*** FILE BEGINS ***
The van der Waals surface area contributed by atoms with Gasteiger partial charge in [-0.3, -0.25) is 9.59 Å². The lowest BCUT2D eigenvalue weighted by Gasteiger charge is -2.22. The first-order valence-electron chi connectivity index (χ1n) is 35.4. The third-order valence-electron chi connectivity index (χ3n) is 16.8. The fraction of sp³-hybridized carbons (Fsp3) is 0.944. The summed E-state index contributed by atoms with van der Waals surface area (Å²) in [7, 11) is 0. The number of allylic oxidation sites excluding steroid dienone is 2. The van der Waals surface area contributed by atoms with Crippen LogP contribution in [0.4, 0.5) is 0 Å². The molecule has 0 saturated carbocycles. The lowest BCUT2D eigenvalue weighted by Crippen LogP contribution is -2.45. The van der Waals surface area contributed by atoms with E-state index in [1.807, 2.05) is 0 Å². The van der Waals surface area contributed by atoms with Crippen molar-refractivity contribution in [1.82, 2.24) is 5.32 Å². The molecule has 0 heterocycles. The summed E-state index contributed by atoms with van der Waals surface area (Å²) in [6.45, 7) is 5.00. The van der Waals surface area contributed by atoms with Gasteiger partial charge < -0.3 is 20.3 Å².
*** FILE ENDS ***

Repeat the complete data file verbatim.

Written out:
The van der Waals surface area contributed by atoms with Gasteiger partial charge in [-0.3, -0.25) is 9.59 Å². The lowest BCUT2D eigenvalue weighted by Gasteiger charge is -2.22. The first-order valence-electron chi connectivity index (χ1n) is 35.4. The third-order valence-electron chi connectivity index (χ3n) is 16.8. The fraction of sp³-hybridized carbons (Fsp3) is 0.944. The summed E-state index contributed by atoms with van der Waals surface area (Å²) in [7, 11) is 0. The number of allylic oxidation sites excluding steroid dienone is 2. The van der Waals surface area contributed by atoms with Crippen LogP contribution in [0.4, 0.5) is 0 Å². The molecule has 0 saturated carbocycles. The lowest BCUT2D eigenvalue weighted by Crippen LogP contribution is -2.45. The van der Waals surface area contributed by atoms with E-state index in [1.807, 2.05) is 0 Å². The van der Waals surface area contributed by atoms with Crippen molar-refractivity contribution in [1.82, 2.24) is 5.32 Å². The molecule has 0 heterocycles. The summed E-state index contributed by atoms with van der Waals surface area (Å²) in [6.45, 7) is 5.00. The van der Waals surface area contributed by atoms with Gasteiger partial charge < -0.3 is 20.3 Å².